Facemasks, long lines outside of grocery stores, and social distancing have become the new normal. In addition to the thousands of people who have fallen sick or even lost their lives, the COVID-19 pandemic has had a severe impact on millions of people who have already lost their jobs - and therefore their livelihoods.
This is especially true for the most vulnerable, who were already facing heightened discrimination and exclusion even before the current crisis. In the Western Balkans, we are well-aware of the risks of exclusion for Roma people, people with disabilities, and lesbian, gay, bisexual, transgender, and intersex (LGBTI) people. These pre-existing inequalities are likely to be exacerbated by the pandemic, making it more difficult for these populations to access critical services - including healthcare and social protection. Unless we ensure these issues are addressed as part of and response to COVID-19, we risk deepening existing divides in health, education, and employment.
The World Bank, together with the Asian Development Bank (ADB), the European Bank for Reconstruction and Development (EBRD), and the Inter-American Development Bank (IDB) hosted a series of virtual discussions commemorating the International Day Against Homophobia, Transphobia, and Biphobia (IDAHOTB). While the impacts of the COVID-19 response were a prominent topic during these discussions among development partners, government representatives, academics, and LGBTI activists, the overarching theme focused on the need for data that is disaggregated by sexual orientation and gender identity in order to better understand and address social and economic exclusion of LGBTI people.
In the Western Balkans, the World Bank has been a pioneer in collecting Sexual Orientation and Gender Identity (SOGI) disaggregated data. From this and other research, we know that LGBTI people across the region face high levels of discrimination, exclusion, and violence. One-third of the LGBTI people we surveyed had been a victim of violence - with transgender people being the most vulnerable, with more than half reporting experiences of violence.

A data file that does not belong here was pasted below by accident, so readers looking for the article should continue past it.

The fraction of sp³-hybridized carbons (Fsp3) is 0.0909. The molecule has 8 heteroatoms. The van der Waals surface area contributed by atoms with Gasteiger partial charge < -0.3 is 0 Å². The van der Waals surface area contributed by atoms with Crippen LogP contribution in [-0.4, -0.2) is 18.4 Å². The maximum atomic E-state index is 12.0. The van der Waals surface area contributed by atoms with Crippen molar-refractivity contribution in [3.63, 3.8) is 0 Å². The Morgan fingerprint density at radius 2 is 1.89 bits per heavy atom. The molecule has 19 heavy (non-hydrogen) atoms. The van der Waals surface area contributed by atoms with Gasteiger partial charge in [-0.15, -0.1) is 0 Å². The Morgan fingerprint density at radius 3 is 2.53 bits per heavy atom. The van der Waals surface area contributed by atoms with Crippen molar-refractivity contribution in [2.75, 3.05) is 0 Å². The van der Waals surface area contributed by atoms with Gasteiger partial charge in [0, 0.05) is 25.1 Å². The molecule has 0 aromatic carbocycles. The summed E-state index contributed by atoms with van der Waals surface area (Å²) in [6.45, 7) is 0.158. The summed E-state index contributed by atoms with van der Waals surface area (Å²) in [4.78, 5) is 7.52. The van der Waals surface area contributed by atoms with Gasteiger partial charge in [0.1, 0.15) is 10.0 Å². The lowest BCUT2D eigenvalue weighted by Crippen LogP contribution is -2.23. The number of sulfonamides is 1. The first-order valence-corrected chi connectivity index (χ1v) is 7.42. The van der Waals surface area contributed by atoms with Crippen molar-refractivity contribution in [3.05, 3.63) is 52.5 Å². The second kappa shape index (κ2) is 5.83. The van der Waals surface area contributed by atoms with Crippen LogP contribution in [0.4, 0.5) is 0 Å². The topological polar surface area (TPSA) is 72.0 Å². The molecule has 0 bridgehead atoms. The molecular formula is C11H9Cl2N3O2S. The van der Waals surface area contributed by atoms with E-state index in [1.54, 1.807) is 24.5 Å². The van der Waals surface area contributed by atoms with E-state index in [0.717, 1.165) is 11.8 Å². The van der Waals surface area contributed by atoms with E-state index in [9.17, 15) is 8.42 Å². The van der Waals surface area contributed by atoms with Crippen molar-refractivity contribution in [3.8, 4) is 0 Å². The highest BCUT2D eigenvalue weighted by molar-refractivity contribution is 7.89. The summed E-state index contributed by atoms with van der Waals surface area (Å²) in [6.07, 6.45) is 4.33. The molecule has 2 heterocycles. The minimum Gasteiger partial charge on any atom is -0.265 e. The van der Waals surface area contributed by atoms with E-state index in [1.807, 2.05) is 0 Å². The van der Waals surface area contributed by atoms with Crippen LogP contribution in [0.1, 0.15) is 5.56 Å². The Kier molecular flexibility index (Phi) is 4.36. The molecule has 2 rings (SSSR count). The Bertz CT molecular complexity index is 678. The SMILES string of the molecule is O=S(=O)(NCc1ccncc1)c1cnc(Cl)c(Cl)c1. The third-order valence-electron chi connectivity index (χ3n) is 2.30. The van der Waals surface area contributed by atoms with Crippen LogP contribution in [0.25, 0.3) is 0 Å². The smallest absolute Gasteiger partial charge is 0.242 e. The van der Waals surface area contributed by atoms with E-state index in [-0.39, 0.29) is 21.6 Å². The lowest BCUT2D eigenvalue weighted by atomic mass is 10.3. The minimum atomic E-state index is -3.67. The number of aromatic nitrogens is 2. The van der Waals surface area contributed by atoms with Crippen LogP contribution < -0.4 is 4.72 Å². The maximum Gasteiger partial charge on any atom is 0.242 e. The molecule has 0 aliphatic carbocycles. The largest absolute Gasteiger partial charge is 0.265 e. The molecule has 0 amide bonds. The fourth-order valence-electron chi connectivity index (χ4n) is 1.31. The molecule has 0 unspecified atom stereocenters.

This data has been particularly useful in better understanding the potential negative impacts of the COVID-19 pandemic on sexual and gender minorities: 12 percent of LGBTI people we surveyed had forgone necessary medical treatment because of fear of discrimination by medical providers. In Serbia, our research found that only one-third of LGBTI respondents rated their health as “very good,” compared to 55 percent of the general population. Here we found again that transgender people fare much worse, with only 18 percent rating their health as “very good.” The self-assessment of one’s health as bad or very bad progressively increases among LGBTI people who are materially deprived (11 percent), severely materially deprived (14 percent), and extremely materially deprived (20 percent), compared to 5 percent of the overall LGBTI sample.
This and other data will help us and our clients build more inclusive and resilient communities, especially in response to the COVID-19 pandemic and its social and economic impacts on the region. The World Bank continues to be committed to filling the SOGI data gap and I am very pleased that we are continuing our work in the Western Balkans with research on the economic costs of exclusion, based on SOGI in Serbia.